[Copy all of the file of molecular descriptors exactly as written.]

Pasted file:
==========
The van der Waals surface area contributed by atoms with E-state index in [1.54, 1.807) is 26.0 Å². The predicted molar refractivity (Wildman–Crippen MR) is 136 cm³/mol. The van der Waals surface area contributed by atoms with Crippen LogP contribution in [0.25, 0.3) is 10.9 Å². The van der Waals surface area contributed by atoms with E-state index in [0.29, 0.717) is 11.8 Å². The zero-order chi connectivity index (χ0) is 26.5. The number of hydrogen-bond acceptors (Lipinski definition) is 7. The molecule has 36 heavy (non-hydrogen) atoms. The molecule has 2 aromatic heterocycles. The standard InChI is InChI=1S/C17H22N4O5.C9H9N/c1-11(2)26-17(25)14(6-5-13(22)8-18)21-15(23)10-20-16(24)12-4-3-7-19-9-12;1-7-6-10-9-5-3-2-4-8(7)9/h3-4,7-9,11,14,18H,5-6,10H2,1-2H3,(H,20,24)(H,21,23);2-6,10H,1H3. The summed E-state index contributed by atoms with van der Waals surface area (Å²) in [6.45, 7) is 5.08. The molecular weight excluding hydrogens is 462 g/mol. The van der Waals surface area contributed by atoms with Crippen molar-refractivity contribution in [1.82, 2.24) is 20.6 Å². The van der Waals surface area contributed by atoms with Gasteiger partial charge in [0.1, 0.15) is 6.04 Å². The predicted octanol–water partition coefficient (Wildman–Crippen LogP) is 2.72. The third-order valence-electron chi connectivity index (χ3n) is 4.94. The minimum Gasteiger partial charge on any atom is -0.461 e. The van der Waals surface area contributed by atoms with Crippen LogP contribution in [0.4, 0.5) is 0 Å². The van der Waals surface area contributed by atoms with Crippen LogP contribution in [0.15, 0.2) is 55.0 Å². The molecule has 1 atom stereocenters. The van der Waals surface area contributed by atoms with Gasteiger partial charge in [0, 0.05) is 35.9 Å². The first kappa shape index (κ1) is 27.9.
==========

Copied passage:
The van der Waals surface area contributed by atoms with E-state index in [1.54, 1.807) is 26.0 Å². The predicted molar refractivity (Wildman–Crippen MR) is 136 cm³/mol. The van der Waals surface area contributed by atoms with Crippen LogP contribution in [0.25, 0.3) is 10.9 Å². The van der Waals surface area contributed by atoms with E-state index in [0.29, 0.717) is 11.8 Å². The zero-order chi connectivity index (χ0) is 26.5. The number of hydrogen-bond acceptors (Lipinski definition) is 7. The molecule has 36 heavy (non-hydrogen) atoms. The molecule has 2 aromatic heterocycles. The standard InChI is InChI=1S/C17H22N4O5.C9H9N/c1-11(2)26-17(25)14(6-5-13(22)8-18)21-15(23)10-20-16(24)12-4-3-7-19-9-12;1-7-6-10-9-5-3-2-4-8(7)9/h3-4,7-9,11,14,18H,5-6,10H2,1-2H3,(H,20,24)(H,21,23);2-6,10H,1H3. The summed E-state index contributed by atoms with van der Waals surface area (Å²) in [6.45, 7) is 5.08. The molecular weight excluding hydrogens is 462 g/mol. The van der Waals surface area contributed by atoms with Crippen molar-refractivity contribution in [1.82, 2.24) is 20.6 Å². The van der Waals surface area contributed by atoms with Gasteiger partial charge in [0.1, 0.15) is 6.04 Å². The predicted octanol–water partition coefficient (Wildman–Crippen LogP) is 2.72. The third-order valence-electron chi connectivity index (χ3n) is 4.94. The minimum Gasteiger partial charge on any atom is -0.461 e. The van der Waals surface area contributed by atoms with Crippen LogP contribution in [0.4, 0.5) is 0 Å². The van der Waals surface area contributed by atoms with Crippen LogP contribution in [0.15, 0.2) is 55.0 Å². The molecule has 1 atom stereocenters. The van der Waals surface area contributed by atoms with Gasteiger partial charge in [0, 0.05) is 35.9 Å². The first kappa shape index (κ1) is 27.9.